MASTER: It is very simple—Truth is simple—but this simplicity is not taught anywhere by anyone. You cannot learn it from school, nor from society or the world, you have never seen it or heard it. However, if even a sliver of that Truth can be heard or seen, how many people could be saved, I have thought. Of course, that cannot be done only by saying it. “The bees come when the lotus flower finally blooms.” It is not real unless it is as in that saying．I wish that every class would be like that fragrant lotus.
(Shri Mahayogi quietly ends this topic.)
(Jesus Christ said, “The son of man has nowhere to lay his head.”2 Where is the place of true repose?
In order to share the universal teaching of Yoga, which is the Truth, we must become a sliver of that Truth, and live to the fullest as ones that have come into contact with Shri Mahayogi’s Existence, and to follow his living example of “Loneliness as Strength”.)
1 The Universal Gospel of Yoga—“The True Eye”
2 Matthew 8:20
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Practice in Daily Life:
Practice in Your Communication With Others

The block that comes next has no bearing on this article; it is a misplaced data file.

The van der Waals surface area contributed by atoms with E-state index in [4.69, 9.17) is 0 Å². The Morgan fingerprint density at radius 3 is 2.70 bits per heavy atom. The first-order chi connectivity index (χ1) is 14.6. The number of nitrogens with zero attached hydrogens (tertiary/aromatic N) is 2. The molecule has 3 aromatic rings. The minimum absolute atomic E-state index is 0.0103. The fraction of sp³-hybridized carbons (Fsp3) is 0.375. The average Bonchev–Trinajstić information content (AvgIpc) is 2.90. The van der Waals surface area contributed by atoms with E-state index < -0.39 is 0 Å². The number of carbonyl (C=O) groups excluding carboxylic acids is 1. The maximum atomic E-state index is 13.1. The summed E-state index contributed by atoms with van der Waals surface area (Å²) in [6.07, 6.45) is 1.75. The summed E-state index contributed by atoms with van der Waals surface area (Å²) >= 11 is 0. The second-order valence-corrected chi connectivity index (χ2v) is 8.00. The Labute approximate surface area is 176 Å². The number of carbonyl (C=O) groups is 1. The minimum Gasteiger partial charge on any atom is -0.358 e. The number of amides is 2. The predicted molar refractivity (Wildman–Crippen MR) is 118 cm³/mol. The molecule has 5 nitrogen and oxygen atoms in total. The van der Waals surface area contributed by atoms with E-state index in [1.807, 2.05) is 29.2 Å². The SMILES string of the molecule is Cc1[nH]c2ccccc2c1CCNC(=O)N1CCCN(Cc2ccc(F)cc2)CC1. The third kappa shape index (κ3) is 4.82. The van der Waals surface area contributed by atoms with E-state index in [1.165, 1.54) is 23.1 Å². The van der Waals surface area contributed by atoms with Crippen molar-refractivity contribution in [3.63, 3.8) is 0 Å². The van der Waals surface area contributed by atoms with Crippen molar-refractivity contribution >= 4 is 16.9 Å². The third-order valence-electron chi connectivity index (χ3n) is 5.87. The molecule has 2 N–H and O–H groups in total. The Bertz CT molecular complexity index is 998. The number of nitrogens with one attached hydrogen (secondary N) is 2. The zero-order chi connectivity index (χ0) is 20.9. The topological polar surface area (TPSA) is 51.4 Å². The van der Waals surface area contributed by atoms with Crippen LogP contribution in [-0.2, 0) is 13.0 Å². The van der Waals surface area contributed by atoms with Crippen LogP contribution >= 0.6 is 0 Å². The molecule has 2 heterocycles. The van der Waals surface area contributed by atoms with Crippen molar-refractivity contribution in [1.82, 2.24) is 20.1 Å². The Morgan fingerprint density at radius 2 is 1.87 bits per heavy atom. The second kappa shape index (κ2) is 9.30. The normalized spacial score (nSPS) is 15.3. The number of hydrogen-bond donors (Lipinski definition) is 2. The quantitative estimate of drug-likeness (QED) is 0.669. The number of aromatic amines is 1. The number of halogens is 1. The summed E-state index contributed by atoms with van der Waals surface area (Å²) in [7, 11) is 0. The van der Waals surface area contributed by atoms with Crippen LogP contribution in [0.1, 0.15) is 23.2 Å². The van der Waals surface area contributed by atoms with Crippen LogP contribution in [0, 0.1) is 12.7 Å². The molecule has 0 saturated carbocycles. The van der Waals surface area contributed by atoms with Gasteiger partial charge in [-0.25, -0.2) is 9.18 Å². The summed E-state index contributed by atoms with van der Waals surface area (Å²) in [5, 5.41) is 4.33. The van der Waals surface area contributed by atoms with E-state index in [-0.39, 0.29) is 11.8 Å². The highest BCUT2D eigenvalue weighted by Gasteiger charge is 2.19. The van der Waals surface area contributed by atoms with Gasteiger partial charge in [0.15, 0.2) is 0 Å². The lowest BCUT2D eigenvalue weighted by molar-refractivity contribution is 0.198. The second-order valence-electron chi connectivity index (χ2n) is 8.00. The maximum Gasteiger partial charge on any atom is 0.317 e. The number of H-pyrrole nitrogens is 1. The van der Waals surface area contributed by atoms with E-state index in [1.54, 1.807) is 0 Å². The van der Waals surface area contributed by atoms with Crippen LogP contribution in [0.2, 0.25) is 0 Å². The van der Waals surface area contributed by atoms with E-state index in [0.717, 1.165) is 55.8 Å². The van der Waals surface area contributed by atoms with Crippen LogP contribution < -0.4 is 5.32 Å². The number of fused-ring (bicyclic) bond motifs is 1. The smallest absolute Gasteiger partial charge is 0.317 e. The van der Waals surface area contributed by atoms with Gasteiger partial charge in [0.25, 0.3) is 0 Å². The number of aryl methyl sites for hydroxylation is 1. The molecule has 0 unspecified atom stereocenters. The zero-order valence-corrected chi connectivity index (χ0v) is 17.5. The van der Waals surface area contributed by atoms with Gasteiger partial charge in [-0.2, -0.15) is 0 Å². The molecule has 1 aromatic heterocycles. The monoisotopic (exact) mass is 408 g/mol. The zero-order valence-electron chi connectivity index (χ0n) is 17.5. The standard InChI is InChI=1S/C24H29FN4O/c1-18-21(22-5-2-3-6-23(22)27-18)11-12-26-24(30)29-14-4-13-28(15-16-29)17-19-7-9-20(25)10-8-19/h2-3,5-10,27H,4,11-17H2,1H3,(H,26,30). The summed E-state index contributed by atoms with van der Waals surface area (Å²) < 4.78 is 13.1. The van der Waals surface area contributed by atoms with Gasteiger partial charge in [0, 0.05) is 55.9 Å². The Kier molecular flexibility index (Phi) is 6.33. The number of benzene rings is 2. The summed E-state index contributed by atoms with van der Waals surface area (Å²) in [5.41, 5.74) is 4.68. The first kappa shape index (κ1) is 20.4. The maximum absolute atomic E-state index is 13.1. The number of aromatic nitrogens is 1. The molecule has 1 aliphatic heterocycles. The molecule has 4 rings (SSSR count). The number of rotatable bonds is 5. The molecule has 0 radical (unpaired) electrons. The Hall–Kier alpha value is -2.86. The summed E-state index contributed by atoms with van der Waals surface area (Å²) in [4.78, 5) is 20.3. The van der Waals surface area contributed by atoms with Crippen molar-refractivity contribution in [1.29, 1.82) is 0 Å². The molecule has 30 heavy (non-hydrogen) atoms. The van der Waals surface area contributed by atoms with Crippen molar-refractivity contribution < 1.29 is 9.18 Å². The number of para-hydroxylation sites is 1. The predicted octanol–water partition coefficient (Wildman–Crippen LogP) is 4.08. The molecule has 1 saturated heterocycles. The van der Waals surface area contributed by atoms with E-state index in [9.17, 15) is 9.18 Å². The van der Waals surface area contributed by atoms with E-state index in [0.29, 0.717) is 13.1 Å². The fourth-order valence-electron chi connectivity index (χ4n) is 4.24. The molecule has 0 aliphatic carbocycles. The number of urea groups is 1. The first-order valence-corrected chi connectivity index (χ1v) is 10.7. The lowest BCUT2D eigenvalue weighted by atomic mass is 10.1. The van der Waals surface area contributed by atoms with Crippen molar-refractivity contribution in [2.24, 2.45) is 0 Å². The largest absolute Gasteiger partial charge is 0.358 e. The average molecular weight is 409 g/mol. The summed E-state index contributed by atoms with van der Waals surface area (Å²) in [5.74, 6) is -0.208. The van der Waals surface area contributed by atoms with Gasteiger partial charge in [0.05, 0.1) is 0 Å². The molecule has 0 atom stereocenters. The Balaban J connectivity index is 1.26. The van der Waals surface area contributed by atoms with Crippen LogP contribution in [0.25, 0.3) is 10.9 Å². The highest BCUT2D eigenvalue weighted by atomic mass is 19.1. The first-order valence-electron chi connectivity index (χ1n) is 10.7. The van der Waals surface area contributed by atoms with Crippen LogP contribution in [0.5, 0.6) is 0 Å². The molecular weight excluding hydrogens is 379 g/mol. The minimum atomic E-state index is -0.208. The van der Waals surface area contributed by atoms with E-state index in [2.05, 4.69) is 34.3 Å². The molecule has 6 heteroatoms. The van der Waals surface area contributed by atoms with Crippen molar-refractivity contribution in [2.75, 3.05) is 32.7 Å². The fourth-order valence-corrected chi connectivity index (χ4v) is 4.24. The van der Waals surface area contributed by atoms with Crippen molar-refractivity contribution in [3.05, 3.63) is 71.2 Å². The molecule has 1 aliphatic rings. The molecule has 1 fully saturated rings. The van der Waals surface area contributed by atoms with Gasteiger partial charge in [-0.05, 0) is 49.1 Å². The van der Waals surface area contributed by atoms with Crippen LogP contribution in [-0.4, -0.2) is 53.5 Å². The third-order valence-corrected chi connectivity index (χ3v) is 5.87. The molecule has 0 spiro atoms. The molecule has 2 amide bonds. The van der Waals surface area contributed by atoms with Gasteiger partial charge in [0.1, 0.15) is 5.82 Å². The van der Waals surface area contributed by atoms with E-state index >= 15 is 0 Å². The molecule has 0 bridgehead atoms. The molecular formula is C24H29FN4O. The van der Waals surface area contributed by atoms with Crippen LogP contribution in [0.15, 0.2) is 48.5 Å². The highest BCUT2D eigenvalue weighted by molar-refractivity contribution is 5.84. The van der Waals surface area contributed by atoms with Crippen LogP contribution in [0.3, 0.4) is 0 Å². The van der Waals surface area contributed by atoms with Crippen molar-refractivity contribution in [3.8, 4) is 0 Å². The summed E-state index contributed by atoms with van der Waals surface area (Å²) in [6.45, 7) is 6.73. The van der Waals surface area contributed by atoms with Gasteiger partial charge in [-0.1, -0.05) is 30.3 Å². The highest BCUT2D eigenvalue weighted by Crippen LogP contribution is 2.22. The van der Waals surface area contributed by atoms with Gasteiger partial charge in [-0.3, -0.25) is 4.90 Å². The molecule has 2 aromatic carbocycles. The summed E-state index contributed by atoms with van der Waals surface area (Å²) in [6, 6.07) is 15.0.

Ms. Endo (Mirabai): You mentioned loneliness earlier and I was thinking about it. When I interpret it from an emotional perspective, I remember thinking that, for example, when I was really down, there was no one else who felt the same way I did, because what I was feeling was based on my own experiences up until that point. In that sense, I felt like I was really alone because no one can truly understand anyone else; therefore, seeking that kind of understanding is futile. What I understood just now though is that it means that I was expressing things from the level of my own emotions or experiences; therefore, there were limits there, I think. When I try to think about what a particular person might be saying, or what that person might be wishing to do, the emotions that cause me to think in that way are involved, however you’ve mentioned that concentrating on knowing about these things has nothing to do with intellect or emotions. So, then I do not understand clearly what it means to concentrate on a particular person. Perhaps I don’t understand what concentration is, but, is it like a sense of being absorbed into that person?